Familial Mediterranean Fever Imitating Lupus Flare: A Rare Coexistence of an Autoimmune Disease With an Autoinflammatory Disease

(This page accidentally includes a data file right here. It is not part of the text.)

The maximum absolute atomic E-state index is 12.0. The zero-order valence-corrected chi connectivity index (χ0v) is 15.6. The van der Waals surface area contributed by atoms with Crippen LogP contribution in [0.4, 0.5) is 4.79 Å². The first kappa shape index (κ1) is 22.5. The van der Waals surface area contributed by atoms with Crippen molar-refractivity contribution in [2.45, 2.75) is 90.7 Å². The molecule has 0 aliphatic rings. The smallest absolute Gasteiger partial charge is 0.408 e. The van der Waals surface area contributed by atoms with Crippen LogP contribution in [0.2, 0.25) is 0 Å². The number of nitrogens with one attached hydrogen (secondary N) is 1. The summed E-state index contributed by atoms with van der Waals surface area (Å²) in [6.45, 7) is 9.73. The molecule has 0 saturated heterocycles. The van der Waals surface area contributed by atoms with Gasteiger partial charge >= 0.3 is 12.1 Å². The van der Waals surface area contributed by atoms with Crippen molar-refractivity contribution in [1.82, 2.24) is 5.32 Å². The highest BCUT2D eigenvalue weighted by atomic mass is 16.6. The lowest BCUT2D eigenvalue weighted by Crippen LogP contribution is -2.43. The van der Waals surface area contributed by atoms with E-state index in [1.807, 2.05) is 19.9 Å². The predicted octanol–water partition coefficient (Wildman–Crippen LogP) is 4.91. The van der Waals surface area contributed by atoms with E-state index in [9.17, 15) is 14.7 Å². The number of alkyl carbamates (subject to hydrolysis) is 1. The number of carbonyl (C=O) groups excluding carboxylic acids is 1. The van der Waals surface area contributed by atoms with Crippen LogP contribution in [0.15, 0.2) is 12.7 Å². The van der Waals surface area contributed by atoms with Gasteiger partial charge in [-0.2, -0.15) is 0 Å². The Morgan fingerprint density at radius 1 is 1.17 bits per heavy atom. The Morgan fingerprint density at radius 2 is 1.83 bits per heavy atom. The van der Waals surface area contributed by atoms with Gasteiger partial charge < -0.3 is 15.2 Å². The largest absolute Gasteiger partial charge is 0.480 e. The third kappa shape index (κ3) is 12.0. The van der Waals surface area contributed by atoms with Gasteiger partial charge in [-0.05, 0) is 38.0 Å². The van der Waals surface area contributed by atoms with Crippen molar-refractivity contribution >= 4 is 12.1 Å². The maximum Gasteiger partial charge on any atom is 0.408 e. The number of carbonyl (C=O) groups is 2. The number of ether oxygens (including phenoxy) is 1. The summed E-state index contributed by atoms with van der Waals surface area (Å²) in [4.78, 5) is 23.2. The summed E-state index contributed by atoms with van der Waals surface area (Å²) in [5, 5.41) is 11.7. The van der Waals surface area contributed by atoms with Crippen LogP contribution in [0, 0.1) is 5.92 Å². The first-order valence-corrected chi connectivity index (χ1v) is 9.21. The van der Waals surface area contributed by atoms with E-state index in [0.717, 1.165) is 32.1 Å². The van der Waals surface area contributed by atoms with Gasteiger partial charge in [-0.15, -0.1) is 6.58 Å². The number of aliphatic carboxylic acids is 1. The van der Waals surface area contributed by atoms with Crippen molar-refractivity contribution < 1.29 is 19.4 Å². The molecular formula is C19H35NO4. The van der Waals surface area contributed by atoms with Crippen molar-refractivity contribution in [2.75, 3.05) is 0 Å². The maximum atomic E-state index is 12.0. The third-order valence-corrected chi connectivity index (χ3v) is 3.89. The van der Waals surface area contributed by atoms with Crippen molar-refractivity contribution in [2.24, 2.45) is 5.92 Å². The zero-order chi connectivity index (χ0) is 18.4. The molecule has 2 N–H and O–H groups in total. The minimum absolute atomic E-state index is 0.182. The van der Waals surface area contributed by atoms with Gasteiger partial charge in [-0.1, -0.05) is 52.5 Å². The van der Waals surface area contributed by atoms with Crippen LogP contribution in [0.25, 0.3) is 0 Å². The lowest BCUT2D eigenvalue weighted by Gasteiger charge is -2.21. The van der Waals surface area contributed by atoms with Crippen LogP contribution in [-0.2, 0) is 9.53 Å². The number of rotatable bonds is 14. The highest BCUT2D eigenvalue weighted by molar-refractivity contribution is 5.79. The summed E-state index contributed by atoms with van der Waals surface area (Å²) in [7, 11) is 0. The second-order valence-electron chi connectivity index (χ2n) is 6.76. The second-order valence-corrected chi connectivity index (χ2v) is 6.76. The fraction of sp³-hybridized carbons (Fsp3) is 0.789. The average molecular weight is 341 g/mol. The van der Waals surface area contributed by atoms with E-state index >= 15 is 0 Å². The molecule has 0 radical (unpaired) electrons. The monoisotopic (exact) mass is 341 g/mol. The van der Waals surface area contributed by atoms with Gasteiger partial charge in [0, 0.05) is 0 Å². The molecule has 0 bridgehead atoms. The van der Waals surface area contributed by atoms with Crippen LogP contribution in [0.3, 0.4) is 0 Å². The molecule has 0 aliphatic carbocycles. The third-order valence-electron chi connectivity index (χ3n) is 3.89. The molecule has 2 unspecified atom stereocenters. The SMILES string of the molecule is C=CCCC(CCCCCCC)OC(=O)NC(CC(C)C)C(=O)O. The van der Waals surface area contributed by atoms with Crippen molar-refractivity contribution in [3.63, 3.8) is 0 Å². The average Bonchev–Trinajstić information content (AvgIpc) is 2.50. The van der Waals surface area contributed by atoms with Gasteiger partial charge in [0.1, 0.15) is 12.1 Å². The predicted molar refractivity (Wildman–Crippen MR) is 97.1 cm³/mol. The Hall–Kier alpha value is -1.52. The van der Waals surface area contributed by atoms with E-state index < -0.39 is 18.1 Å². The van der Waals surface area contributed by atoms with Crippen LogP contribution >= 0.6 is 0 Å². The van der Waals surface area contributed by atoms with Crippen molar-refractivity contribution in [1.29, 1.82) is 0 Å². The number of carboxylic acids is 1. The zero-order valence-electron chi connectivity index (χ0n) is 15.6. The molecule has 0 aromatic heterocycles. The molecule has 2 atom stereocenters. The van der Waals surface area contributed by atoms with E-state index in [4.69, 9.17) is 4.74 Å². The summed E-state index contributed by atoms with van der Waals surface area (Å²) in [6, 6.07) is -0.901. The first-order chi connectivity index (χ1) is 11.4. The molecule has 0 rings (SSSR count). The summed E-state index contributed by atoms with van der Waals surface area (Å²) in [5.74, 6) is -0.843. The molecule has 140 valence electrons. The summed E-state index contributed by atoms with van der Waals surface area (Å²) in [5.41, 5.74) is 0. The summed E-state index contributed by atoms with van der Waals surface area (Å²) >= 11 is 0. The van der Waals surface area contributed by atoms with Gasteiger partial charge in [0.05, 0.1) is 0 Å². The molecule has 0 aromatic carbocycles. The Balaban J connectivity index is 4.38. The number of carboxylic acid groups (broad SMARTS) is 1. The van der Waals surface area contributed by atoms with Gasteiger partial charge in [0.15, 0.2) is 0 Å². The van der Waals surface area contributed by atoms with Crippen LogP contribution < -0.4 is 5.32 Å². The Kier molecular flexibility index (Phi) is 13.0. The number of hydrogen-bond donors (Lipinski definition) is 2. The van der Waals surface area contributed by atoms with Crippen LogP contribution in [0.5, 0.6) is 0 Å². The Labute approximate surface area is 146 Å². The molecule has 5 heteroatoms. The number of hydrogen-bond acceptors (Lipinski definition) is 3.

Systemic lupus erythematosus (SLE) is a chronic systemic inflammatory disease with myriad of manifestations that follows a relapsing and remitting course. Periodic flares could be a sign of uncontrolled active disease, but very rarely, a flare could be the only sign of another concurrent autoinflammatory disease. Concurrent SLE and familial Mediterranean fever (FMF) is exceptionally rare with handful of case reports and case series in medical literature. Our case is a 41-year-old woman from the Middle East with multiple hospital admissions due to presumed lupus flare. During these episodes, she would present with high fever, polyarthritis, and abdominal pain with elevated inflammatory markers. During 1 admission, given periodic attacks with well-controlled symptoms in between, she was empirically started on colchicine for suspected FMF. Her symptoms were controlled within 48 hours, and she was diagnosed as having concurrent SLE with FMF with significant symptom control on colchicine.